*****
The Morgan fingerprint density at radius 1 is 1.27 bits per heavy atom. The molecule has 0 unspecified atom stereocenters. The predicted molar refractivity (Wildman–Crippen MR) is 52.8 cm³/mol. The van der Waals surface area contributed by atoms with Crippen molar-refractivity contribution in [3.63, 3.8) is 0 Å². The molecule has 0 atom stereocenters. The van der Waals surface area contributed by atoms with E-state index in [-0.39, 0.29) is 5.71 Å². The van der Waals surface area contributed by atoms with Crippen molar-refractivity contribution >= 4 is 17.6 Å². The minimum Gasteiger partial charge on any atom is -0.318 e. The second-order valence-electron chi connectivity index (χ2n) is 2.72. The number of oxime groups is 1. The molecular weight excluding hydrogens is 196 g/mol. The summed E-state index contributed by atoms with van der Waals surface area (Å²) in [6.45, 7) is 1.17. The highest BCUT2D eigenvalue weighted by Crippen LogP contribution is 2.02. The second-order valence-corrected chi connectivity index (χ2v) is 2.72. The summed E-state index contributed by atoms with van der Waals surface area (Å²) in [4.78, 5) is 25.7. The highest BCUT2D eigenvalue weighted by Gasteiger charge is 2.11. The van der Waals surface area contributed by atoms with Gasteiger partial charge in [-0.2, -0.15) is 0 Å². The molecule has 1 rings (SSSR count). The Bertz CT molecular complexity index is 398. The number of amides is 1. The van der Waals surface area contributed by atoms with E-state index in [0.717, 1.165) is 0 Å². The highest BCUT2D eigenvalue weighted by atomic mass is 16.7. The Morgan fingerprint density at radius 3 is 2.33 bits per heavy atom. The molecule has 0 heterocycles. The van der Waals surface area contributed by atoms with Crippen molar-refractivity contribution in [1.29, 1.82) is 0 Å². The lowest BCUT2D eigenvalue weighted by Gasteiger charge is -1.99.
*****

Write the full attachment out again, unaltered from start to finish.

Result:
The Morgan fingerprint density at radius 1 is 1.27 bits per heavy atom. The molecule has 0 unspecified atom stereocenters. The predicted molar refractivity (Wildman–Crippen MR) is 52.8 cm³/mol. The van der Waals surface area contributed by atoms with Crippen molar-refractivity contribution in [3.63, 3.8) is 0 Å². The molecule has 0 atom stereocenters. The van der Waals surface area contributed by atoms with E-state index in [-0.39, 0.29) is 5.71 Å². The van der Waals surface area contributed by atoms with Crippen molar-refractivity contribution >= 4 is 17.6 Å². The minimum Gasteiger partial charge on any atom is -0.318 e. The second-order valence-electron chi connectivity index (χ2n) is 2.72. The number of oxime groups is 1. The molecular weight excluding hydrogens is 196 g/mol. The summed E-state index contributed by atoms with van der Waals surface area (Å²) in [6.45, 7) is 1.17. The highest BCUT2D eigenvalue weighted by Crippen LogP contribution is 2.02. The second-order valence-corrected chi connectivity index (χ2v) is 2.72. The summed E-state index contributed by atoms with van der Waals surface area (Å²) in [4.78, 5) is 25.7. The highest BCUT2D eigenvalue weighted by Gasteiger charge is 2.11. The van der Waals surface area contributed by atoms with Gasteiger partial charge in [-0.2, -0.15) is 0 Å². The molecule has 1 rings (SSSR count). The Bertz CT molecular complexity index is 398. The number of amides is 1. The van der Waals surface area contributed by atoms with E-state index in [0.717, 1.165) is 0 Å². The highest BCUT2D eigenvalue weighted by atomic mass is 16.7. The Morgan fingerprint density at radius 3 is 2.33 bits per heavy atom. The molecule has 0 heterocycles. The van der Waals surface area contributed by atoms with Crippen molar-refractivity contribution in [1.29, 1.82) is 0 Å². The lowest BCUT2D eigenvalue weighted by Gasteiger charge is -1.99.